Justin Fields

Feet don't fail him now: How Justin Fields' footwork sets him up for success

The Bears have rebuilt Fields' footwork dating back to last summer

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On the whole, Justin Fields and the Bears passing attack looked sharper this year than it did around the same time last year. A lot of the improvements can simply be explained by Fields and many of the skill players around him having a full year under their belt in Luke Getsy’s system. A lot is also explained by Fields taking the next step in the development of his fundamentals, specifically his footwork. 

“If you're comparing it from now to last year I would say it's a big difference,” Fields said as the team wrapped up veteran minicamp earlier this week.

Understandable, considering Fields’ footwork was one of his biggest projects in 2022. The team altered several things about how Fields uses his feet in the passing game, down to changing up which foot he puts forward when taking a snap in the shotgun. 

Changes like that may sound trivial, but they’re monumental when it comes to Fields’ ability to not only make more consistent passes, but run the passing offense overall.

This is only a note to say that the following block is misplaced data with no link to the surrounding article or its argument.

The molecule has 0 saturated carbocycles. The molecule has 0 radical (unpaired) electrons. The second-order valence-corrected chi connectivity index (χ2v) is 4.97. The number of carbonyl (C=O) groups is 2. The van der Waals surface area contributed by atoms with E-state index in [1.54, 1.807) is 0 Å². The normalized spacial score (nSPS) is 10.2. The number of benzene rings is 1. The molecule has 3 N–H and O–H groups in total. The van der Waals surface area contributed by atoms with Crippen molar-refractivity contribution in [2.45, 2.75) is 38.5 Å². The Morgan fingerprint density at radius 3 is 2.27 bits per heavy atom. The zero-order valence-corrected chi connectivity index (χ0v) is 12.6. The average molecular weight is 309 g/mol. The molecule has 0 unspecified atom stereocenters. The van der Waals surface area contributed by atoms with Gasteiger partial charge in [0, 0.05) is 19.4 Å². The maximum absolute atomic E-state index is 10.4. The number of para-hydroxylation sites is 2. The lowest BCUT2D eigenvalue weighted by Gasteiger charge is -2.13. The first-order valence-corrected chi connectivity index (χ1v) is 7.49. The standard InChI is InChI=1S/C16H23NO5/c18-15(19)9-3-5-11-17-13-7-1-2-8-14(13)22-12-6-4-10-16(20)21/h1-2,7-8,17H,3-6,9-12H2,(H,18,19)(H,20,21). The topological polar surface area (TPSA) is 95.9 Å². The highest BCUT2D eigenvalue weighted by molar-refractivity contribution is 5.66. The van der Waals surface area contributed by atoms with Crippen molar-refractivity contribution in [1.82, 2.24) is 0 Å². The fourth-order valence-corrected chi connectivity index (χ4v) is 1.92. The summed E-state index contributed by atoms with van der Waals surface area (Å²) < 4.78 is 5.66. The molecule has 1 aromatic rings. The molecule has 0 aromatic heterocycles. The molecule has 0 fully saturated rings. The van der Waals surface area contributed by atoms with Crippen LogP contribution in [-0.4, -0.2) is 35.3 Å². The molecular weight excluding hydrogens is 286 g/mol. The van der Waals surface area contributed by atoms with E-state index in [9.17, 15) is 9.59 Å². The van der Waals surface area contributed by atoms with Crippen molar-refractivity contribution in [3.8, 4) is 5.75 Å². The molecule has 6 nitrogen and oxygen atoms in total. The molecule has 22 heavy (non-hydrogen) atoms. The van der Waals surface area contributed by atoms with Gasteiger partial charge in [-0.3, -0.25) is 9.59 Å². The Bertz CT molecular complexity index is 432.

“Our whole offense is tied with my feet,” Fields said. “I’m just trying to use my feet as the clock in my head just to move from each route in the progression.”

To explain it another way, in certain concepts Fields should know exactly where his receivers are when his feet hit certain landmarks in his dropback. Of course defensive maneuvers like aggressive press man coverage can knock off that timing, but for the most part Fields’ feet help direct his progressions.

The improvement in the fundamentals is great, but it doesn’t mean much if it doesn’t translate to the field. The regular season is still several months away, but over the course of the early summer program practices Bears coaches on offense and defense said they noticed an uptick in Fields’ execution of the offense.

“You can see him going through his reads quicker reading the coverages on the snap and processing and where to go with the football,” said Matt Eberflus.

Fields’ footwork still isn’t perfect, and never will be. This type of fundamental work is never done for any quarterback. Similarly, the Bears passing attack is far from perfect, and never will be perfect. Over the course of OTAs and veteran minicamp we saw miscues, overthrows and interceptions as Fields and his playmakers got back in the groove of things. The Bears have yet to put on pads, so things will look different when defenders are allowed to play more physically. But Fields’ footwork and growing comfortability with his footwork have given the offense a better foundation to take a big step forward this year.

“It's truly amazing when you have that feeling going in,” Fields said.

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